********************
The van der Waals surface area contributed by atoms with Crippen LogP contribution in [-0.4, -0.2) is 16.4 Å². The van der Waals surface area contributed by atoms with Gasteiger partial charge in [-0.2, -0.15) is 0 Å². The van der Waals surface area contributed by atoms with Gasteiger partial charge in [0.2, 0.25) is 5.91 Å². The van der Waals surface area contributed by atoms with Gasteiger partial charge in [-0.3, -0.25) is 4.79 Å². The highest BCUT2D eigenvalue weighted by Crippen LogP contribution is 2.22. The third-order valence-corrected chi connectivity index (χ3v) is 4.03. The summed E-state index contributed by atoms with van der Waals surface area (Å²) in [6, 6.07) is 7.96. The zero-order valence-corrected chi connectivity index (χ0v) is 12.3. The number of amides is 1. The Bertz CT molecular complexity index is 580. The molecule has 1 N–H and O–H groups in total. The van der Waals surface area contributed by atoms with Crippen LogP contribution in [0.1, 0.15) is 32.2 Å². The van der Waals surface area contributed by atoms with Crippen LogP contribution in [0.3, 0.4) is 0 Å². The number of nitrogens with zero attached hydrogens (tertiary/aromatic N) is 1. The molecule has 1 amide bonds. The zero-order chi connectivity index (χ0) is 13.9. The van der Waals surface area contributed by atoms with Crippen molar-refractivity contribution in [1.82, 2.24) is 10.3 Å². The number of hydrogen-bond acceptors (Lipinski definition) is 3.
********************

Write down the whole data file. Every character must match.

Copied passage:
The van der Waals surface area contributed by atoms with Crippen LogP contribution in [-0.4, -0.2) is 16.4 Å². The van der Waals surface area contributed by atoms with Gasteiger partial charge in [-0.2, -0.15) is 0 Å². The van der Waals surface area contributed by atoms with Gasteiger partial charge in [0.2, 0.25) is 5.91 Å². The van der Waals surface area contributed by atoms with Gasteiger partial charge in [-0.3, -0.25) is 4.79 Å². The highest BCUT2D eigenvalue weighted by Crippen LogP contribution is 2.22. The third-order valence-corrected chi connectivity index (χ3v) is 4.03. The summed E-state index contributed by atoms with van der Waals surface area (Å²) in [6, 6.07) is 7.96. The zero-order valence-corrected chi connectivity index (χ0v) is 12.3. The number of amides is 1. The Bertz CT molecular complexity index is 580. The molecule has 1 N–H and O–H groups in total. The van der Waals surface area contributed by atoms with Crippen LogP contribution in [0.1, 0.15) is 32.2 Å². The van der Waals surface area contributed by atoms with Crippen LogP contribution in [0.3, 0.4) is 0 Å². The number of nitrogens with zero attached hydrogens (tertiary/aromatic N) is 1. The molecule has 1 amide bonds. The zero-order chi connectivity index (χ0) is 13.9. The van der Waals surface area contributed by atoms with Crippen molar-refractivity contribution in [1.82, 2.24) is 10.3 Å². The number of hydrogen-bond acceptors (Lipinski definition) is 3.